Here’s the premise: Major Giles Butler is en route to join Wellington’s army when he and his fellow officers encounter the obnoxious Duke of Cuttyngham at an inn. The duke insults a former commander of Giles’, who promptly calls him out. It’s purely for honour, with no thought of killing on either side, and Giles duly aims wide. Despite that, the duke ends up dead. Giles is determined to do his bit for his country with Wellington before dealing with the consequences of his actions, so he heads off for the coast, but not before going to the duke’s home to tell them what happened. He thinks better of that (wisely) but as he waits outside the gates, by chance he encounters a young woman running away. She tells him she’s a relation of the duke’s, so Giles agrees to help her.

And thus becomes entangled with the young (and newly widowed by his hand) Duchess of Cuttyngham. But since he doesn’t know who she is, and she doesn’t know that her husband is dead, they get along quite merrily and pass the time by falling inconveniently in love with each other. And so the plot unwinds, with Giles being chased by the law, Rosamund being chased by the duke’s people, then haring back home when she realises she’s a widow, and eventually chasing after Giles again. So there’s a whole heap of backwards and forwards, and (here’s the deus ex machina) important people jumping into the fray to help them. And along the way (shades of Georgette Heyer here) there’s a very young couple eloping to be helped and advised and generally sorted out. And somehow, in the midst of all this frenetic action, there’s time for a masked ball (because what self-respecting Regency romance doesn’t have a ball in it?).

It’s all tremendous fun, there’s a little steaminess, but nothing to frighten the horses, and it’s every bit as well written as Mary Lancaster’s works usually are. I might even have given it a resounding five stars except for the sheer number of times our heroes are improbably rescued by Very Important People who might have been expected to have more urgent things on their mind on the eve of battle than sorting out the romantic entanglements of insignificant nobodies. But it makes for a cracking good plot, so I’m not going to complain too much. Four stars. I’ll probably continue the series, partly in the hope that the intriguing new duke, Victor, gets his story told, and partly to find out just what did happen at the duel, how the duke came to die instantly and who the mysterious female is who was seen nearby.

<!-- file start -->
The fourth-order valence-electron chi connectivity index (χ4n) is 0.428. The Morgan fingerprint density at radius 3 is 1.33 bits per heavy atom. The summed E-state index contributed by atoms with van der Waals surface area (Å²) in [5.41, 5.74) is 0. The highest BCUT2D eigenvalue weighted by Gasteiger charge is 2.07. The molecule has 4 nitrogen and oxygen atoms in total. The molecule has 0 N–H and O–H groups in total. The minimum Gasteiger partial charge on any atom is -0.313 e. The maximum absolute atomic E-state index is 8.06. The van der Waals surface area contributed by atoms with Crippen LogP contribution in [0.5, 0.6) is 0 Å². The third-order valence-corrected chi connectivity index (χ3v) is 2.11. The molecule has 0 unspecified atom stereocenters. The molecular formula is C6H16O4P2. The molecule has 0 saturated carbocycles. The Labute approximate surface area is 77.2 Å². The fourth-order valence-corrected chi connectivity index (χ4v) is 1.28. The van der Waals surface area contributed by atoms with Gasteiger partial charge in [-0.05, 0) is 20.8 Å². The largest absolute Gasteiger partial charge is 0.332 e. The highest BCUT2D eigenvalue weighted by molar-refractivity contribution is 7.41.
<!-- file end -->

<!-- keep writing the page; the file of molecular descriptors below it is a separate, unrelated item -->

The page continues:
Review: The Wicked Governess by Mary Lancaster

Posted November 13, 2020 by Mary Kingswood in Review / 0 Comments

Mary Lancaster’s books are always entertaining, so I knew I’d enjoy this right from the start. There was less in the way of piracy and other shenanigans in this book, which is very much a plus for me, and the romance, while a little insta-lust, is still very well developed.

Here’s the premise: Caroline Grey, the governess at Braithwaite Castle in the previous book, is summarily dismissed for an alleged misdemeanour, finding work at the sinister Haven Hall instead. Her pupil is mute, but not physically, so it’s presumed there’s been some traumatic incident. Also at Haven Hall is the slightly bonkers aunt and the child’s darkly mysterious father, Javan Benedict. When Caroline arrives, the family is very reclusive, so needless to say, she attempts to draw them out into society. They are surprisingly willing (well, the book would be quite dull if they weren’t), and so they are, inch by reluctant inch, rehabilitated.

Caroline is a likable character, and although she’s the wicked governess of the title, there isn’t really anything wicked about her, except in the fevered imaginations of some Blackhaven residents. She does have some family issues, but they aren’t terribly dramatic.

Hero Javan, on the other hand, has a whole shedload of issues. We’re into Beauty and the Beast territory here, since he’s the wounded and scarred beast to Caroline’s beauty. I’m not a huge fan of the instant hots for each other scenario, but it’s something of a feature in Lancaster’s work, so I’m used to it by now. There’s also some fairly physical lusting and one graphic sex scene, so traditionalists beware.